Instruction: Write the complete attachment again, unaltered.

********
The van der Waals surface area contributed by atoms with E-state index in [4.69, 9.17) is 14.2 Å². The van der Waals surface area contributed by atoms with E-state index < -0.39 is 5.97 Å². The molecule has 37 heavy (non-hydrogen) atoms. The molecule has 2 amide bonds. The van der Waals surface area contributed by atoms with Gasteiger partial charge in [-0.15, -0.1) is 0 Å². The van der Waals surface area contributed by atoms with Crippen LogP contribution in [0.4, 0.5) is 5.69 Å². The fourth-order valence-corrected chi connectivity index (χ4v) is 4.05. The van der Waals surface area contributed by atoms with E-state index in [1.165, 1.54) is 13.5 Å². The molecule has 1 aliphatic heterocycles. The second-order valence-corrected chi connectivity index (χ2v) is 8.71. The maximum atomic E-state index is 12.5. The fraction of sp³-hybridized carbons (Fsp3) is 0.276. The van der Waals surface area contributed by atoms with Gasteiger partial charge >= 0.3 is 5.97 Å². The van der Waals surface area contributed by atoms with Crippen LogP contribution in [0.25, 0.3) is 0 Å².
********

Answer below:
The van der Waals surface area contributed by atoms with E-state index in [4.69, 9.17) is 14.2 Å². The van der Waals surface area contributed by atoms with E-state index < -0.39 is 5.97 Å². The molecule has 37 heavy (non-hydrogen) atoms. The molecule has 2 amide bonds. The van der Waals surface area contributed by atoms with Gasteiger partial charge in [-0.15, -0.1) is 0 Å². The van der Waals surface area contributed by atoms with Crippen LogP contribution in [0.4, 0.5) is 5.69 Å². The fourth-order valence-corrected chi connectivity index (χ4v) is 4.05. The van der Waals surface area contributed by atoms with E-state index in [1.165, 1.54) is 13.5 Å². The molecule has 1 aliphatic heterocycles. The second-order valence-corrected chi connectivity index (χ2v) is 8.71. The maximum atomic E-state index is 12.5. The fraction of sp³-hybridized carbons (Fsp3) is 0.276. The van der Waals surface area contributed by atoms with Gasteiger partial charge >= 0.3 is 5.97 Å². The van der Waals surface area contributed by atoms with Crippen LogP contribution in [0.25, 0.3) is 0 Å².